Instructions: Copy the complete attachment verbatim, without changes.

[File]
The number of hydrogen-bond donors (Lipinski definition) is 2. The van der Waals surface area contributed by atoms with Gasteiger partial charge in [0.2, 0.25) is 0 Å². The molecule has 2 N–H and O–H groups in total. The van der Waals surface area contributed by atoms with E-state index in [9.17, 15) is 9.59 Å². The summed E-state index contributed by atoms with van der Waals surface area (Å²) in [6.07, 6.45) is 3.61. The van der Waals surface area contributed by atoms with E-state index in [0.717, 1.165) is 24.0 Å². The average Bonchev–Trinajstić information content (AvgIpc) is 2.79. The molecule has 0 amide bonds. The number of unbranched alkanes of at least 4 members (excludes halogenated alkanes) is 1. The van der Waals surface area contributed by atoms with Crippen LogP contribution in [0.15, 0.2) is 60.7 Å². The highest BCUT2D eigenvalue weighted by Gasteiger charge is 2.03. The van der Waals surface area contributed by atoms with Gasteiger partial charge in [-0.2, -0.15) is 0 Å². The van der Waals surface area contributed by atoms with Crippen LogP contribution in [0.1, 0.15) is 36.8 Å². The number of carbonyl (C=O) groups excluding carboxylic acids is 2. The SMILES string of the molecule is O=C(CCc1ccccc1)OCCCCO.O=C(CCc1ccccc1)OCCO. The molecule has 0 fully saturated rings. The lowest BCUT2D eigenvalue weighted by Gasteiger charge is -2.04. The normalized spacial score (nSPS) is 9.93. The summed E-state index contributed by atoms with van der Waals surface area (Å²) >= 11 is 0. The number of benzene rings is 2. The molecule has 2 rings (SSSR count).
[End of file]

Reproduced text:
The number of hydrogen-bond donors (Lipinski definition) is 2. The van der Waals surface area contributed by atoms with Gasteiger partial charge in [0.2, 0.25) is 0 Å². The molecule has 2 N–H and O–H groups in total. The van der Waals surface area contributed by atoms with E-state index in [9.17, 15) is 9.59 Å². The summed E-state index contributed by atoms with van der Waals surface area (Å²) in [6.07, 6.45) is 3.61. The van der Waals surface area contributed by atoms with E-state index in [0.717, 1.165) is 24.0 Å². The average Bonchev–Trinajstić information content (AvgIpc) is 2.79. The molecule has 0 amide bonds. The number of unbranched alkanes of at least 4 members (excludes halogenated alkanes) is 1. The van der Waals surface area contributed by atoms with Crippen LogP contribution in [0.15, 0.2) is 60.7 Å². The highest BCUT2D eigenvalue weighted by Gasteiger charge is 2.03. The van der Waals surface area contributed by atoms with Gasteiger partial charge in [-0.2, -0.15) is 0 Å². The van der Waals surface area contributed by atoms with Crippen LogP contribution in [0.1, 0.15) is 36.8 Å². The number of carbonyl (C=O) groups excluding carboxylic acids is 2. The SMILES string of the molecule is O=C(CCc1ccccc1)OCCCCO.O=C(CCc1ccccc1)OCCO. The molecule has 0 fully saturated rings. The lowest BCUT2D eigenvalue weighted by Gasteiger charge is -2.04. The normalized spacial score (nSPS) is 9.93. The summed E-state index contributed by atoms with van der Waals surface area (Å²) >= 11 is 0. The number of benzene rings is 2. The molecule has 2 rings (SSSR count).